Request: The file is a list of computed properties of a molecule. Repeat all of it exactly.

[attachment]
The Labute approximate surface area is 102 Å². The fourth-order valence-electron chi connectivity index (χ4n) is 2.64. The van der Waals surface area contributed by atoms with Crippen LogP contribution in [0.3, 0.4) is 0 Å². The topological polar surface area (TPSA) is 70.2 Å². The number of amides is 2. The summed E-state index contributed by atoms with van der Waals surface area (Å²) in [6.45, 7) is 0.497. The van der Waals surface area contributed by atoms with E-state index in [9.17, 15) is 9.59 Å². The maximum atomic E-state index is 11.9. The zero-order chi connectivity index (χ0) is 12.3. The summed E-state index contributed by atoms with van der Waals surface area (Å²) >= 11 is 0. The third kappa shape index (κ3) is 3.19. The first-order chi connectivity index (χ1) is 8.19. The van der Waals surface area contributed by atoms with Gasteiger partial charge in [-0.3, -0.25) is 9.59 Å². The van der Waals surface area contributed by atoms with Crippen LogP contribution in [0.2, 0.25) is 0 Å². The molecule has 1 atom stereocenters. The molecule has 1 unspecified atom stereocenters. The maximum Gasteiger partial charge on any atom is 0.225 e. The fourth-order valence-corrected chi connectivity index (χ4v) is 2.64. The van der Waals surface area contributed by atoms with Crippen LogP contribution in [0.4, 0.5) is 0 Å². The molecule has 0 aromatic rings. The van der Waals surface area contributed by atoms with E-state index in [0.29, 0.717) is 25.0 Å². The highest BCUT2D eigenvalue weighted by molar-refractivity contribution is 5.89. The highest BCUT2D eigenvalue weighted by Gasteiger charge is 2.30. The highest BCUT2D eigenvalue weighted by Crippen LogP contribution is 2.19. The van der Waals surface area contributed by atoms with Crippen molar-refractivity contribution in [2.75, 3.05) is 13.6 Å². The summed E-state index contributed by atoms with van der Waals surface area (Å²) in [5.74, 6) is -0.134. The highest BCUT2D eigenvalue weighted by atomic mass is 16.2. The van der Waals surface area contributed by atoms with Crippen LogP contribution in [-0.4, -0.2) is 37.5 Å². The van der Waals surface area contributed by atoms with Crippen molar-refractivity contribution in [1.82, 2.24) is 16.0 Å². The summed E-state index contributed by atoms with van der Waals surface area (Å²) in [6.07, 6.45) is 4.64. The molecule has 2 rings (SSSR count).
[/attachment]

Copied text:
The Labute approximate surface area is 102 Å². The fourth-order valence-electron chi connectivity index (χ4n) is 2.64. The van der Waals surface area contributed by atoms with Crippen LogP contribution in [0.3, 0.4) is 0 Å². The topological polar surface area (TPSA) is 70.2 Å². The number of amides is 2. The summed E-state index contributed by atoms with van der Waals surface area (Å²) in [6.45, 7) is 0.497. The van der Waals surface area contributed by atoms with E-state index in [9.17, 15) is 9.59 Å². The maximum atomic E-state index is 11.9. The zero-order chi connectivity index (χ0) is 12.3. The summed E-state index contributed by atoms with van der Waals surface area (Å²) >= 11 is 0. The third kappa shape index (κ3) is 3.19. The first-order chi connectivity index (χ1) is 8.19. The van der Waals surface area contributed by atoms with Gasteiger partial charge in [-0.3, -0.25) is 9.59 Å². The van der Waals surface area contributed by atoms with Crippen LogP contribution in [0.2, 0.25) is 0 Å². The molecule has 1 atom stereocenters. The molecule has 1 unspecified atom stereocenters. The maximum Gasteiger partial charge on any atom is 0.225 e. The fourth-order valence-corrected chi connectivity index (χ4v) is 2.64. The van der Waals surface area contributed by atoms with Crippen LogP contribution in [0.4, 0.5) is 0 Å². The molecule has 0 aromatic rings. The van der Waals surface area contributed by atoms with E-state index in [0.29, 0.717) is 25.0 Å². The highest BCUT2D eigenvalue weighted by molar-refractivity contribution is 5.89. The highest BCUT2D eigenvalue weighted by Gasteiger charge is 2.30. The highest BCUT2D eigenvalue weighted by Crippen LogP contribution is 2.19. The van der Waals surface area contributed by atoms with Crippen molar-refractivity contribution in [2.75, 3.05) is 13.6 Å². The summed E-state index contributed by atoms with van der Waals surface area (Å²) in [5.74, 6) is -0.134. The highest BCUT2D eigenvalue weighted by atomic mass is 16.2. The van der Waals surface area contributed by atoms with Crippen LogP contribution in [-0.4, -0.2) is 37.5 Å². The van der Waals surface area contributed by atoms with Crippen molar-refractivity contribution in [1.82, 2.24) is 16.0 Å². The summed E-state index contributed by atoms with van der Waals surface area (Å²) in [6.07, 6.45) is 4.64. The molecule has 2 rings (SSSR count).